Fixer-Upper Transforms Into Bungalow That Sold for $100K

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If there’s one word to describe the housing market in Asheville, NC, it’s “bustling.” The median home price in this eclectic mountain city has increased by nearly 13% since last year, a statistic that experts attribute to its easy access to nature, plethora of excellent restaurants and breweries, proximity to Southern tech hubs, and lower cost of living compared with coastal cities such as New York and San Francisco.

Asheville is a town full of quaint single-family homes, and it’s no wonder that this four-bed, 2.5-bath fixer-upper was scooped up. The previous owners made a smart choice when they bought the outdated house for $190,000 in January 2021. Their top-to-bottom renovation turned the unappealing home into something worthy of a buyer’s attention.

Below, the home’s before and after photos—along with some expert insights—explain how design and staging decisions helped this bungalow sell for nearly $100,000 over the asking price.

The exterior

A fresh coat of teal paint and a bright-colored door make a dramatic impression even before you step inside the home.

“The designers took a risk going big with detail and color, and I’d say they deserve a trophy,” says Stephanie Summers-Mayer, a home improvement expert and brand host at HSN based in St. Louis. “If you want a house that doesn’t look like all of your cookie-cutter neighbors, this is it.”

The front porch makes a bold statement.


“This accent door is really good to attract buyers not only to the listing but also to the home when they arrive to the showing,” says Talia McKinney, a real estate agent based in New York City.

The well-manicured front and mosaic tile on the entry porch are easy updates that can help sell a home, she adds.

“Adding a few plants and a bench like they did makes the home appear very welcoming, and it’s extremely important because it’s the first thing buyers see and feel upon arrival,” says McKinney.

The kitchen

Before, the kitchen was dark and dreary, accented by lots of wood. Now, it’s hard to tell you’re looking at the same room.

“Finally, a makeover that wasn’t afraid to go beyond white subway tile,” says Summers-Mayer. “The enchanting wallpaper, green-toned backsplash, and butcher block countertops equal the perfect recipe for a kitchen you’ll never want to leave.”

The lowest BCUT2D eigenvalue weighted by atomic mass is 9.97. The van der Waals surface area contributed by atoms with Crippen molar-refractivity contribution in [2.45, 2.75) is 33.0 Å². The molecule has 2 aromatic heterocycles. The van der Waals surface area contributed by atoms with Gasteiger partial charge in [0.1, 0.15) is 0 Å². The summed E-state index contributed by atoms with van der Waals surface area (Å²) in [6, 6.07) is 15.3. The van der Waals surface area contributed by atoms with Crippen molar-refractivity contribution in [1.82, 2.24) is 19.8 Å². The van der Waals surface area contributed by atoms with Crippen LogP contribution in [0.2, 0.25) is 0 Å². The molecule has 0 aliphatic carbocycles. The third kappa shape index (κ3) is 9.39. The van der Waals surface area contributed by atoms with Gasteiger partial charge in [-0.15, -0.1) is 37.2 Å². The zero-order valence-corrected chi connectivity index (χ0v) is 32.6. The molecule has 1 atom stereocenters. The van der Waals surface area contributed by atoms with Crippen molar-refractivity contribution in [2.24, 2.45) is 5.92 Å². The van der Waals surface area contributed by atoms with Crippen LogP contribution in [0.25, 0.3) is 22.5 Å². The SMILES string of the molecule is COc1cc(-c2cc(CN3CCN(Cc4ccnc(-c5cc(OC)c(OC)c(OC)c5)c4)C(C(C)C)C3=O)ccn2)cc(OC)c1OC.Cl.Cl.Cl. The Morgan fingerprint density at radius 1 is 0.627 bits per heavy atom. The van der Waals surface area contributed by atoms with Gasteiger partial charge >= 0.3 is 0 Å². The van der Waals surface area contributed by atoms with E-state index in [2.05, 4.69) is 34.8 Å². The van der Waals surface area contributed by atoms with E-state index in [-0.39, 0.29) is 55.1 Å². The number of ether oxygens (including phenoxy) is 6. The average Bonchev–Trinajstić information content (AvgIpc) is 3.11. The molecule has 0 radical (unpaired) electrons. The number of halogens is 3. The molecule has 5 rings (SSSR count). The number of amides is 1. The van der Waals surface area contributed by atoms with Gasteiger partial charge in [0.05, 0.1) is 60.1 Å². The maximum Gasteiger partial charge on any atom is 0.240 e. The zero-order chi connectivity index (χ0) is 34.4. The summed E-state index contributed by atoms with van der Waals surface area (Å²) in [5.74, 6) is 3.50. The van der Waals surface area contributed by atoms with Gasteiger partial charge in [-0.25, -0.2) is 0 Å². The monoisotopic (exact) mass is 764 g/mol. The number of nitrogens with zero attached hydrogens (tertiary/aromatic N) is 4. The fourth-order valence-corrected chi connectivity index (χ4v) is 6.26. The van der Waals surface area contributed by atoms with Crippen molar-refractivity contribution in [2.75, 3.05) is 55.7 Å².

“They did a really nice job by lightening up the kitchen, adding the recessed lighting, and adding the tile backsplash,” says McKinney, who adds that light-colored kitchens with a colorful backsplash are popular with buyers right now.

The wallpaper feature wall adds a playful yet sophisticated touch to the kitchen.


Summers-Mayer explains that the blend of style and function in this renovated kitchen likely tremendously increased the value of this home.

“The kitchen can be one of the more costly parts of a renovation, but in the end, it can also bring you the most resale value,” she says.

The dining area

The dining area also looks lighter and brighter without the wood molding. Also gone is the retro tile ceiling, replaced by a fresh coat of white paint.

“Lightening up the colors in their home on the walls works wonders for the sale,” says McKinney, who regularly recommends this easy, inexpensive update to her clients.

This open-concept kitchen and dining space is a winning feature of the home.


The dated ceiling fan was replaced with an attractive bohemian light fixture. It provides a focal point that delineates the dining space in the open-concept room.

The living room

Purposefully placed wood trim around the windows gives the living area a “trendy yet tasteful cabin-in-the-woods feel,” says Summers-Mayer.

Simple, clutter-free staging and an accent rug pull the room together and make it look inviting. And painting the accent wall a darker shade of gray helps define it as its own space inside a larger open floor plan.

The bedroom

From wood panel overload to relaxing and serene, the bedroom gets a major aesthetic overhaul.

A fresh coat of white paint and a soothing dark navy accent wall make the room feel a lot less suffocating.

Summers-Mayer points out that the windows and exterior door open to a newly remodeled deck area, a desirable and practical addition.

“Families of all ages seek out first-floor main bedrooms, so when you can offer that, and fully remodeled, you just widened your buying pool,” she says.

The bathrooms

Because bathroom remodels often require grueling hard work, outdated loos are typically major turnoffs for buyers.

“These kinds of repairs and remodels can cost in the thousands, and most buyers can’t see past the fixes,” says Summers-Mayer. “Tackling this right off the bat and making the bathroom turn-key for the purchaser is your key to a lucrative investment.”

A simple, clean look in both full bathrooms offers universal appeal. Plus, bringing the kitchen wallpaper into the powder room improves the home’s flow.

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